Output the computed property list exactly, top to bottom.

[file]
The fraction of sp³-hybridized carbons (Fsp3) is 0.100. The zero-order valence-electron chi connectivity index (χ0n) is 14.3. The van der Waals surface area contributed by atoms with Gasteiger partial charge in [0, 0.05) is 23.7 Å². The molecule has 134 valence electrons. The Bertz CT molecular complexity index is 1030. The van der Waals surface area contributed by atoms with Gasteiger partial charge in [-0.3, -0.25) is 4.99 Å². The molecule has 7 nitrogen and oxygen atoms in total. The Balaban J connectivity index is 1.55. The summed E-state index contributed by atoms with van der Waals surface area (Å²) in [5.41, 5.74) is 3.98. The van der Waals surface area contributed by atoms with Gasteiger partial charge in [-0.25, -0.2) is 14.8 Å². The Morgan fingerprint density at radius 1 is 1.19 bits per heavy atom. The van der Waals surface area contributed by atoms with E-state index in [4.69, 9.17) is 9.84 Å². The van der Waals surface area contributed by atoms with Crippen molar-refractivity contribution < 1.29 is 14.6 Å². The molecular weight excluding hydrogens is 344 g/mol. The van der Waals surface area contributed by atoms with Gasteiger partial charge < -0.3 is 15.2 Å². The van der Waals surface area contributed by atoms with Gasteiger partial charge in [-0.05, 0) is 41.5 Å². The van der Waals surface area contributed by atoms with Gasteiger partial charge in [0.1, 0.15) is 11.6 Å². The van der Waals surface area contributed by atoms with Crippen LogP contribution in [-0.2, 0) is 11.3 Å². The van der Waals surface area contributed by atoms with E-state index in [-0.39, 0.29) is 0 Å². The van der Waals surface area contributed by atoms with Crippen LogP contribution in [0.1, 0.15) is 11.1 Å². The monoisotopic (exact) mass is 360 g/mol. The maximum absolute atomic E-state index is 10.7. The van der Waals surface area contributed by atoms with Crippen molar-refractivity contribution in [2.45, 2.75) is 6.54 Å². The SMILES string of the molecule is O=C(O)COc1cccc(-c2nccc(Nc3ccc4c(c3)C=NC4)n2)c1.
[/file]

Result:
The fraction of sp³-hybridized carbons (Fsp3) is 0.100. The zero-order valence-electron chi connectivity index (χ0n) is 14.3. The van der Waals surface area contributed by atoms with Gasteiger partial charge in [0, 0.05) is 23.7 Å². The molecule has 134 valence electrons. The Bertz CT molecular complexity index is 1030. The van der Waals surface area contributed by atoms with Gasteiger partial charge in [-0.3, -0.25) is 4.99 Å². The molecule has 7 nitrogen and oxygen atoms in total. The Balaban J connectivity index is 1.55. The summed E-state index contributed by atoms with van der Waals surface area (Å²) in [5.41, 5.74) is 3.98. The van der Waals surface area contributed by atoms with Gasteiger partial charge in [-0.25, -0.2) is 14.8 Å². The Morgan fingerprint density at radius 1 is 1.19 bits per heavy atom. The van der Waals surface area contributed by atoms with E-state index in [4.69, 9.17) is 9.84 Å². The van der Waals surface area contributed by atoms with Crippen molar-refractivity contribution < 1.29 is 14.6 Å². The molecular weight excluding hydrogens is 344 g/mol. The van der Waals surface area contributed by atoms with Gasteiger partial charge < -0.3 is 15.2 Å². The van der Waals surface area contributed by atoms with Gasteiger partial charge in [-0.05, 0) is 41.5 Å². The van der Waals surface area contributed by atoms with Gasteiger partial charge in [0.1, 0.15) is 11.6 Å². The van der Waals surface area contributed by atoms with Crippen LogP contribution in [-0.2, 0) is 11.3 Å². The van der Waals surface area contributed by atoms with E-state index in [-0.39, 0.29) is 0 Å². The van der Waals surface area contributed by atoms with Crippen LogP contribution in [0.1, 0.15) is 11.1 Å². The monoisotopic (exact) mass is 360 g/mol. The maximum absolute atomic E-state index is 10.7. The van der Waals surface area contributed by atoms with Crippen molar-refractivity contribution in [2.45, 2.75) is 6.54 Å². The SMILES string of the molecule is O=C(O)COc1cccc(-c2nccc(Nc3ccc4c(c3)C=NC4)n2)c1.